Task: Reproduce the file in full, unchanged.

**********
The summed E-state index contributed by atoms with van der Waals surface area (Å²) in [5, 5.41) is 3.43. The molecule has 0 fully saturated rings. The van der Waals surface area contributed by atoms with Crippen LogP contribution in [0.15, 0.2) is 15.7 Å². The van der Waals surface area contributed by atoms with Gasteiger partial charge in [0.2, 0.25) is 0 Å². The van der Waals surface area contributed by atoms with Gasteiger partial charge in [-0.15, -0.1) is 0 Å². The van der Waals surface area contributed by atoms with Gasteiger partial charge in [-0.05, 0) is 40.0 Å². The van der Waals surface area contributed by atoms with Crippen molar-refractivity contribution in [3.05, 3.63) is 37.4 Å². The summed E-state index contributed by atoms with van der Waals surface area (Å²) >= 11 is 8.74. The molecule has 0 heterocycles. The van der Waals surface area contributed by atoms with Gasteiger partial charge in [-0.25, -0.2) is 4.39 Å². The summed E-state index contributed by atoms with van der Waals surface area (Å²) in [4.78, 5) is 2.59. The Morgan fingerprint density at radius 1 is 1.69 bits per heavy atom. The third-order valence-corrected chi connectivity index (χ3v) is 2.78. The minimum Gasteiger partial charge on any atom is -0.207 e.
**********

The summed E-state index contributed by atoms with van der Waals surface area (Å²) in [5, 5.41) is 3.43. The molecule has 0 fully saturated rings. The van der Waals surface area contributed by atoms with Crippen LogP contribution in [0.15, 0.2) is 15.7 Å². The van der Waals surface area contributed by atoms with Gasteiger partial charge in [0.2, 0.25) is 0 Å². The van der Waals surface area contributed by atoms with Gasteiger partial charge in [-0.15, -0.1) is 0 Å². The van der Waals surface area contributed by atoms with Gasteiger partial charge in [-0.05, 0) is 40.0 Å². The van der Waals surface area contributed by atoms with Crippen molar-refractivity contribution in [3.05, 3.63) is 37.4 Å². The summed E-state index contributed by atoms with van der Waals surface area (Å²) >= 11 is 8.74. The molecule has 0 heterocycles. The van der Waals surface area contributed by atoms with Gasteiger partial charge in [-0.25, -0.2) is 4.39 Å². The summed E-state index contributed by atoms with van der Waals surface area (Å²) in [4.78, 5) is 2.59. The Morgan fingerprint density at radius 1 is 1.69 bits per heavy atom. The third-order valence-corrected chi connectivity index (χ3v) is 2.78. The minimum Gasteiger partial charge on any atom is -0.207 e.